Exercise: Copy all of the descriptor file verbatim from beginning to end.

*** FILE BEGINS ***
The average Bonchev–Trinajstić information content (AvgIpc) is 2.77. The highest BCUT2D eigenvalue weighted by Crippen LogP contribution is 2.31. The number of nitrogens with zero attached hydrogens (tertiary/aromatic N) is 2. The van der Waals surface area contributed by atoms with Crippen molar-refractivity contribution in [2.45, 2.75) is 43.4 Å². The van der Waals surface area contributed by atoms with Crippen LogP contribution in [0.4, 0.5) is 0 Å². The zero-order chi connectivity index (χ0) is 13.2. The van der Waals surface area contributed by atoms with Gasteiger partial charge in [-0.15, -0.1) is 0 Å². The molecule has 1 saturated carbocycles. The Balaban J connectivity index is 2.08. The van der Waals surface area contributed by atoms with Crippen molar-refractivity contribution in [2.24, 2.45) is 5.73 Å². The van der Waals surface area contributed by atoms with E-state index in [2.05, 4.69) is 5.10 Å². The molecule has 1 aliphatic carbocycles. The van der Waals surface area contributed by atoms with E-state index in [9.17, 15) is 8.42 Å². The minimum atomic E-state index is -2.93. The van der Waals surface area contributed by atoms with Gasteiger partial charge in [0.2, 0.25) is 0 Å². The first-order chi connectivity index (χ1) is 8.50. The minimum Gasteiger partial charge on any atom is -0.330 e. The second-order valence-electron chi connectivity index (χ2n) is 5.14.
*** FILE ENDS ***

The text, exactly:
The average Bonchev–Trinajstić information content (AvgIpc) is 2.77. The highest BCUT2D eigenvalue weighted by Crippen LogP contribution is 2.31. The number of nitrogens with zero attached hydrogens (tertiary/aromatic N) is 2. The van der Waals surface area contributed by atoms with Crippen molar-refractivity contribution in [2.45, 2.75) is 43.4 Å². The van der Waals surface area contributed by atoms with Crippen LogP contribution in [0.4, 0.5) is 0 Å². The zero-order chi connectivity index (χ0) is 13.2. The van der Waals surface area contributed by atoms with Gasteiger partial charge in [-0.15, -0.1) is 0 Å². The molecule has 1 saturated carbocycles. The Balaban J connectivity index is 2.08. The van der Waals surface area contributed by atoms with Crippen molar-refractivity contribution in [2.24, 2.45) is 5.73 Å². The van der Waals surface area contributed by atoms with E-state index in [2.05, 4.69) is 5.10 Å². The molecule has 1 aliphatic carbocycles. The van der Waals surface area contributed by atoms with E-state index in [9.17, 15) is 8.42 Å². The minimum atomic E-state index is -2.93. The van der Waals surface area contributed by atoms with Gasteiger partial charge in [0.2, 0.25) is 0 Å². The first-order chi connectivity index (χ1) is 8.50. The minimum Gasteiger partial charge on any atom is -0.330 e. The second-order valence-electron chi connectivity index (χ2n) is 5.14.